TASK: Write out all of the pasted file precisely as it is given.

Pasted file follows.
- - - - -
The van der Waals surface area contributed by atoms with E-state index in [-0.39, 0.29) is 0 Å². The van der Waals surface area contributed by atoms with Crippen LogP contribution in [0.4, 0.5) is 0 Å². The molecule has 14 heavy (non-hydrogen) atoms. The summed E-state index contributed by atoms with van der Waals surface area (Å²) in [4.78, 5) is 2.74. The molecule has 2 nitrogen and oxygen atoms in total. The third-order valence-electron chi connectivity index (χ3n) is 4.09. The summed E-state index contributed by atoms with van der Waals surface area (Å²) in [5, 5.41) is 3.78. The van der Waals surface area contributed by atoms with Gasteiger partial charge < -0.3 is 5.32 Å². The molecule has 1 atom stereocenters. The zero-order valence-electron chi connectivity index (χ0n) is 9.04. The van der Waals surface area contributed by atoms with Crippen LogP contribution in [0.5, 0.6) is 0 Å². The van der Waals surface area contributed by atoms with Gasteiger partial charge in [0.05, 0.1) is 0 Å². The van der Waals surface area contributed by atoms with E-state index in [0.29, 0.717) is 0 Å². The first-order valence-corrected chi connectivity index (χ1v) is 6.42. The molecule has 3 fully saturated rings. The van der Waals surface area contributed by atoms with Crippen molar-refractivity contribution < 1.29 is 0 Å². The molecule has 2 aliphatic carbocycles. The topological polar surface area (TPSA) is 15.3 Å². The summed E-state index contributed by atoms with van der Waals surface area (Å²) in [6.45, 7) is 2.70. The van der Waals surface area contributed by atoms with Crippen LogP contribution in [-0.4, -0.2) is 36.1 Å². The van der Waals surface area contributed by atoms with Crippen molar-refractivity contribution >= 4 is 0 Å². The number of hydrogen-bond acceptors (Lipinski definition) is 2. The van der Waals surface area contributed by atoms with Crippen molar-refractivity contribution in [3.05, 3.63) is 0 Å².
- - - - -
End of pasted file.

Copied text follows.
The van der Waals surface area contributed by atoms with E-state index in [-0.39, 0.29) is 0 Å². The van der Waals surface area contributed by atoms with Crippen LogP contribution in [0.4, 0.5) is 0 Å². The molecule has 14 heavy (non-hydrogen) atoms. The summed E-state index contributed by atoms with van der Waals surface area (Å²) in [4.78, 5) is 2.74. The molecule has 2 nitrogen and oxygen atoms in total. The third-order valence-electron chi connectivity index (χ3n) is 4.09. The summed E-state index contributed by atoms with van der Waals surface area (Å²) in [5, 5.41) is 3.78. The van der Waals surface area contributed by atoms with Gasteiger partial charge < -0.3 is 5.32 Å². The molecule has 1 atom stereocenters. The zero-order valence-electron chi connectivity index (χ0n) is 9.04. The van der Waals surface area contributed by atoms with Crippen LogP contribution in [0.5, 0.6) is 0 Å². The van der Waals surface area contributed by atoms with Gasteiger partial charge in [0.05, 0.1) is 0 Å². The van der Waals surface area contributed by atoms with E-state index in [0.29, 0.717) is 0 Å². The first-order valence-corrected chi connectivity index (χ1v) is 6.42. The molecule has 3 fully saturated rings. The van der Waals surface area contributed by atoms with Crippen molar-refractivity contribution < 1.29 is 0 Å². The molecule has 2 aliphatic carbocycles. The topological polar surface area (TPSA) is 15.3 Å². The summed E-state index contributed by atoms with van der Waals surface area (Å²) in [6.45, 7) is 2.70. The van der Waals surface area contributed by atoms with Crippen LogP contribution in [-0.4, -0.2) is 36.1 Å². The van der Waals surface area contributed by atoms with Crippen molar-refractivity contribution >= 4 is 0 Å². The number of hydrogen-bond acceptors (Lipinski definition) is 2. The van der Waals surface area contributed by atoms with Crippen molar-refractivity contribution in [3.05, 3.63) is 0 Å².